Adventure Travel
#1
Have any of you set out on some sort of daring adventure travel? 


When I was a senior in high school there was a kid who had graduated one year before and had road a bicycle from Los Angeles to Boston by himself. That was 10-years ago and it never left my memory.

Lately i've been considering doing some sort of long distance endurance trip myself. This would kick-off when I quit my job next year and begin traveling the world. My vision is to walk from California to Massachusetts... West to East along the American Discovery Trail by myself. Here's a link to the trail across America https://discoverytrail.org/. I would take the Southern Route. 

The walk is expected to take 10-12 months depending on your pace and is over 5,000 miles. The idea of embarking on such a physically challenging adventure really inspires me. Once I reached my destination in Massachusetts, I'd fly out of the states and begin an extended period of world travel.

Has anyone else done something like this? Whether it be a long distance bike ride, walk or another sort of physically challenging adventure challenge? I'm curious to hear your story. 

Here's a link to a short documentary about Mark Beaumont riding a bicycle from Egypt to South Africa in 41-days... crazy. 
https://www.youtube.com/watch?v=k6ALH7Y-QF8
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#2
Yes, I once travelled from Tianjin to Bangkok (with only 7 days to do it to avoid missing my flight out of Bangkok) without doing any significant research in advance, aside from buying a train ticket from Beijing to Nanning.

Included in my plans was visiting a friend from university in Cambodia and another friend from high school in Bangkok.

I wasn't able to get a sleeper compartment ticket for the 28 hr journey from Beijing to Nanning, near the Vietnamese border. So, instead, I sat in the hard-seat section. If I remember correctly, a small child slept in my lap during the night. When I arrived in Nanning, a young woman who had been sitting near me and was aware of my plans (or lack of them) helped me find a hotel nearby the train station, which was useful, because we'd arrived late in the evening.

I speak Chinese, but I was glad to not have to hunt for a hotel that late at night.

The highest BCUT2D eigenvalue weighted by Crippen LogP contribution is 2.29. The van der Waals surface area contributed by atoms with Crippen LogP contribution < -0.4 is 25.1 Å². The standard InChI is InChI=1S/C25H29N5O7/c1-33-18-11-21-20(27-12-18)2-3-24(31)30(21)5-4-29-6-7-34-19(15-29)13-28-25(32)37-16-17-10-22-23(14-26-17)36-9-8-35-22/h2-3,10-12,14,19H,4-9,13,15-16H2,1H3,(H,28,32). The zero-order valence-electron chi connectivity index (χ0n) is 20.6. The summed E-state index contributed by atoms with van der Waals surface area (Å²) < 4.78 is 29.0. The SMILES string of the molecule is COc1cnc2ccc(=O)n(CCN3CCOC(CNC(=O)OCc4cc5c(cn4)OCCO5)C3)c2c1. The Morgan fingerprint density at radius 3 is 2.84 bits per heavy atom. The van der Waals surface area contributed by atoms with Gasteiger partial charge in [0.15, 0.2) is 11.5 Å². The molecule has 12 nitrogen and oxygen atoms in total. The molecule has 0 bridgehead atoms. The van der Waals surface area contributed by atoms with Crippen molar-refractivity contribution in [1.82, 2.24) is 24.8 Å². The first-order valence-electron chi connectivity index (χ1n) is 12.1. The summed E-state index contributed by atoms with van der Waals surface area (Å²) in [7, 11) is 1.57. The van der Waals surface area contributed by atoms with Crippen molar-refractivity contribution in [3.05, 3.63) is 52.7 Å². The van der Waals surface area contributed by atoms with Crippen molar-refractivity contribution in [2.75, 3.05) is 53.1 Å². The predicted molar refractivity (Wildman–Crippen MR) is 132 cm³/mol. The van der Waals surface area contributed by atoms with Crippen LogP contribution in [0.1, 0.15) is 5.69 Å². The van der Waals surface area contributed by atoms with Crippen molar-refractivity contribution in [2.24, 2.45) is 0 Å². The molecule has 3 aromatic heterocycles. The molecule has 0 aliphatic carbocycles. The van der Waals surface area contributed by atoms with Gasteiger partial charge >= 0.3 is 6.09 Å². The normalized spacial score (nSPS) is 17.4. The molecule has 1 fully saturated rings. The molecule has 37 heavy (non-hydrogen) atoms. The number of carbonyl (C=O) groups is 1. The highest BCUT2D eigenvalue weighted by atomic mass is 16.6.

The next morning, I took a taxi to the Nanning bus terminal where I'd read online that vans leave every morning bound for Hanoi. I found a suitable van and settled in for the 10 hour journey.

When I got to Hanoi, I learned that the buses for Laos did not leave till the next morning, so I stayed the night in a hotel. The bus to Laos was a sleeper bus. I'd never been in one before and wasn't even aware of such a vehicle. It was a small bus, so space was tight. Naturally, it was full of backpackers and it was easy to make some friend.

The middle-aged Japanese man aboard had his camera stolen at one of the rest stops along the way. Obviously, everyone who worked at the rest stop knew who stole it, but they played dumb, of course.

I got dropped off at a medium sized bus terminal in some city in Laos. I had no idea how to get to Cambodia, so after eating, I found a map on one wall and stopped some locals and pointed at where I wanted to go. They didn't speak English, but they brought me to a nearby office where the agent did and I got a ticket for another bus which left in about two hours. I wondered the nearby roads for an hour (there wasn't much to see, it was very rural) and then came back to wait for my bus.

This bus was bigger and I had a lot more space to myself. Across from me was a young Laos student who was returning from studying in Australia. I was taken aback by how everyone in Laos seemed incredibly relaxed.

The rest of the journey as uneventful. I made it to the capital city of Cambodia, called my friend from a stranger's phone and he took me to his parent's house where I stayed two nights. Then they took me back to the bus station and helped me buy a ticket to Bangkok.

In Bangkok I got dropped on what I now realize was Koh San Road. It as obviously easy to find a hotel there and I stayed two nights and spend some quality time with my high school mate before heading to the airport to get on my flight back to Canada.

Did I mention that I did this whole journey carrying more than 50km in luggage?
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#3
Not quite like you mentioned, but these days most of my trips are focused around hiking and rock climbing. In Colombia I spent a lot of time rock climbing in rural areas. I stayed in a couple of hostels in the mountains and saw cool places. I'm still building up my skills, but eventually I'm planning to take a bunch of road trips around North and South America and stopping in certain areas to climb. Eventually I want to get into more serious mountaineering and go for several weeks to remote areas. For now I'm putting this off until my business is more automated though.
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#4